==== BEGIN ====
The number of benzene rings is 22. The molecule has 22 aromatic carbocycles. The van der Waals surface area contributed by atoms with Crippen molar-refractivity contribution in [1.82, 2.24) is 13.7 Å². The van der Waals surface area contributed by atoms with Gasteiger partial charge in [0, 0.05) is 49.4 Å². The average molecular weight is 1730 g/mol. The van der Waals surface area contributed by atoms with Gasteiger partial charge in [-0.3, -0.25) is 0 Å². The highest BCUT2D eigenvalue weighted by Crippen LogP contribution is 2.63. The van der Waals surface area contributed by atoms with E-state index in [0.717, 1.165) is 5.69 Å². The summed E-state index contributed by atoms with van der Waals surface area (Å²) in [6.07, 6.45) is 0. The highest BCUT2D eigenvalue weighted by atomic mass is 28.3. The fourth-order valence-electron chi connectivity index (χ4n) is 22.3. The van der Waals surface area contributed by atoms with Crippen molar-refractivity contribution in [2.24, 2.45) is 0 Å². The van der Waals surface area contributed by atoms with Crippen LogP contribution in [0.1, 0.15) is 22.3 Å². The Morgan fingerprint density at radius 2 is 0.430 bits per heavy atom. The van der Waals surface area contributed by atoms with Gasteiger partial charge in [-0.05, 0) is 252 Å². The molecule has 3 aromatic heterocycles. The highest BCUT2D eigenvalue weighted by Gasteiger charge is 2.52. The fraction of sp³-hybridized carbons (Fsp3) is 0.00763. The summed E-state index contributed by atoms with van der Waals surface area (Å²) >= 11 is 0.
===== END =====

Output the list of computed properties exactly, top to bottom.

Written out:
The number of benzene rings is 22. The molecule has 22 aromatic carbocycles. The van der Waals surface area contributed by atoms with Crippen molar-refractivity contribution in [1.82, 2.24) is 13.7 Å². The van der Waals surface area contributed by atoms with Gasteiger partial charge in [0, 0.05) is 49.4 Å². The average molecular weight is 1730 g/mol. The van der Waals surface area contributed by atoms with Gasteiger partial charge in [-0.3, -0.25) is 0 Å². The highest BCUT2D eigenvalue weighted by Crippen LogP contribution is 2.63. The van der Waals surface area contributed by atoms with E-state index in [0.717, 1.165) is 5.69 Å². The summed E-state index contributed by atoms with van der Waals surface area (Å²) in [6.07, 6.45) is 0. The highest BCUT2D eigenvalue weighted by atomic mass is 28.3. The fourth-order valence-electron chi connectivity index (χ4n) is 22.3. The van der Waals surface area contributed by atoms with Crippen molar-refractivity contribution in [2.24, 2.45) is 0 Å². The van der Waals surface area contributed by atoms with Crippen LogP contribution in [0.1, 0.15) is 22.3 Å². The Morgan fingerprint density at radius 2 is 0.430 bits per heavy atom. The van der Waals surface area contributed by atoms with Gasteiger partial charge in [-0.05, 0) is 252 Å². The molecule has 3 aromatic heterocycles. The highest BCUT2D eigenvalue weighted by Gasteiger charge is 2.52. The fraction of sp³-hybridized carbons (Fsp3) is 0.00763. The summed E-state index contributed by atoms with van der Waals surface area (Å²) >= 11 is 0.